Unlike insulation used in homes and buildings, marine insulation must not only be able to limit heat transfer but also guard against moisture accumulation. This is especially important for marine vessels such as oil rigs, barges and tugboats that carry petroleum and other fuel products. Moisture can collect under insulating cladding and erode steel components. A major issue is corrosion under insulation (CUI), which may threaten equipment and quarters on the bottom side of a vessel, as well as create structural problems.
Another distinguishing factor is the liquid nature of the marine environment. Marine insulation systems must be able to withstand exposure to sea water and high levels of humidity. Frequent contact with water molecules, through sea or humidity, is the biggest culprit of corrosion. This is why many marine insulation systems are made of materials that can be resistant to corrosion, as well as withstand moisture and temperature fluctuations.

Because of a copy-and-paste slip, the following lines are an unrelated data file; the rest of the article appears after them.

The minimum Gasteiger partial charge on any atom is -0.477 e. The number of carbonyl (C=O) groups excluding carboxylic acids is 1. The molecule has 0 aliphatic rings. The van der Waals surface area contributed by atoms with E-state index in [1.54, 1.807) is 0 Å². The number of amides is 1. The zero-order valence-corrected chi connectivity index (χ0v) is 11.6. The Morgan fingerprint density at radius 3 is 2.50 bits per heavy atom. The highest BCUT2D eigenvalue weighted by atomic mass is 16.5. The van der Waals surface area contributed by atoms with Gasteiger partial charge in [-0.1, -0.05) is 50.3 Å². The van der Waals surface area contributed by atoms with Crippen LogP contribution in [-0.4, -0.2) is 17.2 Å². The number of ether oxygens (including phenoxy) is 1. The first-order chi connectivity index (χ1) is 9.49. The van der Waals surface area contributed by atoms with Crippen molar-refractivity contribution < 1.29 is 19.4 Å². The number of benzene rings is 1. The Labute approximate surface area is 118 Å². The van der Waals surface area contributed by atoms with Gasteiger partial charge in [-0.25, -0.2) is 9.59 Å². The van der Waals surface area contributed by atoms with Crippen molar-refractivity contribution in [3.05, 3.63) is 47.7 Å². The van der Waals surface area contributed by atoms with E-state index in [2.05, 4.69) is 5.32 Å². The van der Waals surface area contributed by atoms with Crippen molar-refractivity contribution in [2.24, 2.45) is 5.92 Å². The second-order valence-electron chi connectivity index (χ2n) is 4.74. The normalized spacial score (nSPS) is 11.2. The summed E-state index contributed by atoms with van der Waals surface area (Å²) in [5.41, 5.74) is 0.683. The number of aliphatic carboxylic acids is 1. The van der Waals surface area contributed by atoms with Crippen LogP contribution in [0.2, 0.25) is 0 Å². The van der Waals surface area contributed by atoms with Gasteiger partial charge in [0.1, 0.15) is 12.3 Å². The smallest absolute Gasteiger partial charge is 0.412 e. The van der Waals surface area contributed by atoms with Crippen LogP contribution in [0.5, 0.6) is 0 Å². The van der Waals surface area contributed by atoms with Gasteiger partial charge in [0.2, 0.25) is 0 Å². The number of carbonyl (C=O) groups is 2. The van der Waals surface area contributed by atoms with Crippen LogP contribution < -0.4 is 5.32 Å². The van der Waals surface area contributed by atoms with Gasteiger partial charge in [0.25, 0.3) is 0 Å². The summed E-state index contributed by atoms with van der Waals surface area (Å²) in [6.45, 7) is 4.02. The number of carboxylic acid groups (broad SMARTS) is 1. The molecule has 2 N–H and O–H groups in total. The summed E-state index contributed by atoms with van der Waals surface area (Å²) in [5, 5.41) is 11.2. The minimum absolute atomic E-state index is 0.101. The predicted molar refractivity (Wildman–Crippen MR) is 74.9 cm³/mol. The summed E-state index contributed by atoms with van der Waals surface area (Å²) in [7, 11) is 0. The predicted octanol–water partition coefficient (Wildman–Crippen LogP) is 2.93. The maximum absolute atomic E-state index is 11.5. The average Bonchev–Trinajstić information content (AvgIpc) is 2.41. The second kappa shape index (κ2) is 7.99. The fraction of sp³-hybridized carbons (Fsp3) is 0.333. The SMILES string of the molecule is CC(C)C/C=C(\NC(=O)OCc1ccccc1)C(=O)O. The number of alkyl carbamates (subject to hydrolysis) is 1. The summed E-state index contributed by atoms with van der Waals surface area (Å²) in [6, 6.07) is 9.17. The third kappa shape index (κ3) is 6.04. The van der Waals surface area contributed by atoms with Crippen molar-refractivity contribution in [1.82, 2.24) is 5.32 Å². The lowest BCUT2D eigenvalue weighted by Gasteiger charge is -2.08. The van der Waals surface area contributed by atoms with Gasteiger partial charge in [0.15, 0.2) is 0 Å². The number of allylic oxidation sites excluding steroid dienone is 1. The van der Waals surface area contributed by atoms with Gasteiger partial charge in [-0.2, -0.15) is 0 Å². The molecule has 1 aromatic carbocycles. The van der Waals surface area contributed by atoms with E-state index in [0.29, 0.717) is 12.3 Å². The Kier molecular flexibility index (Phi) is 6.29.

In addition to thermal and fire protection, ship and mega/super yacht insulation needs to provide acoustic insulation as well. Sound transmissions are a serious problem on ships that reduce crew comfort and can also create structural issues.
In order to achieve this, there are a wide variety of insulation materials that can be utilized in a variety of applications on ships and yachts. For example, mineral wool insulating boards are an efficient solution for the insulated walls of machine rooms on military and commercial vessels, as well as yachts. These materials are non-combustible and can be rated with different certificates for fire safety depending on the ship or yacht.